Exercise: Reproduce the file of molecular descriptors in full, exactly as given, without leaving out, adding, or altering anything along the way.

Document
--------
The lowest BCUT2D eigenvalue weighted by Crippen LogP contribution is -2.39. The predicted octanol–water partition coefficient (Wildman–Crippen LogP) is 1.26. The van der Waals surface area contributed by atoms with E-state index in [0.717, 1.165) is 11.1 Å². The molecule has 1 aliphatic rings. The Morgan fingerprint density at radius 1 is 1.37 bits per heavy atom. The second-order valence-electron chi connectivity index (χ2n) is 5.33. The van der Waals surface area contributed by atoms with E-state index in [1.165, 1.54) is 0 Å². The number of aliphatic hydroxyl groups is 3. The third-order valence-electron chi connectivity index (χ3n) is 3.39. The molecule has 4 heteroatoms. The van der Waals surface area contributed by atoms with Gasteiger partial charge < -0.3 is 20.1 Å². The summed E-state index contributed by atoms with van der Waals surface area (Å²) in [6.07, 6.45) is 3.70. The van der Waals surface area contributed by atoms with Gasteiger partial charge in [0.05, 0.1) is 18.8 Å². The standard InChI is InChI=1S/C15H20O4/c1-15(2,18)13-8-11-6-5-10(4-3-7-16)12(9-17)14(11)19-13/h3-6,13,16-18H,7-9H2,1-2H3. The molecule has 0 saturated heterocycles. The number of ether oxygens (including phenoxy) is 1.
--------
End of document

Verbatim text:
The lowest BCUT2D eigenvalue weighted by Crippen LogP contribution is -2.39. The predicted octanol–water partition coefficient (Wildman–Crippen LogP) is 1.26. The van der Waals surface area contributed by atoms with E-state index in [0.717, 1.165) is 11.1 Å². The molecule has 1 aliphatic rings. The Morgan fingerprint density at radius 1 is 1.37 bits per heavy atom. The second-order valence-electron chi connectivity index (χ2n) is 5.33. The van der Waals surface area contributed by atoms with E-state index in [1.165, 1.54) is 0 Å². The number of aliphatic hydroxyl groups is 3. The third-order valence-electron chi connectivity index (χ3n) is 3.39. The molecule has 4 heteroatoms. The van der Waals surface area contributed by atoms with Gasteiger partial charge < -0.3 is 20.1 Å². The summed E-state index contributed by atoms with van der Waals surface area (Å²) in [6.07, 6.45) is 3.70. The van der Waals surface area contributed by atoms with Gasteiger partial charge in [0.05, 0.1) is 18.8 Å². The standard InChI is InChI=1S/C15H20O4/c1-15(2,18)13-8-11-6-5-10(4-3-7-16)12(9-17)14(11)19-13/h3-6,13,16-18H,7-9H2,1-2H3. The molecule has 0 saturated heterocycles. The number of ether oxygens (including phenoxy) is 1.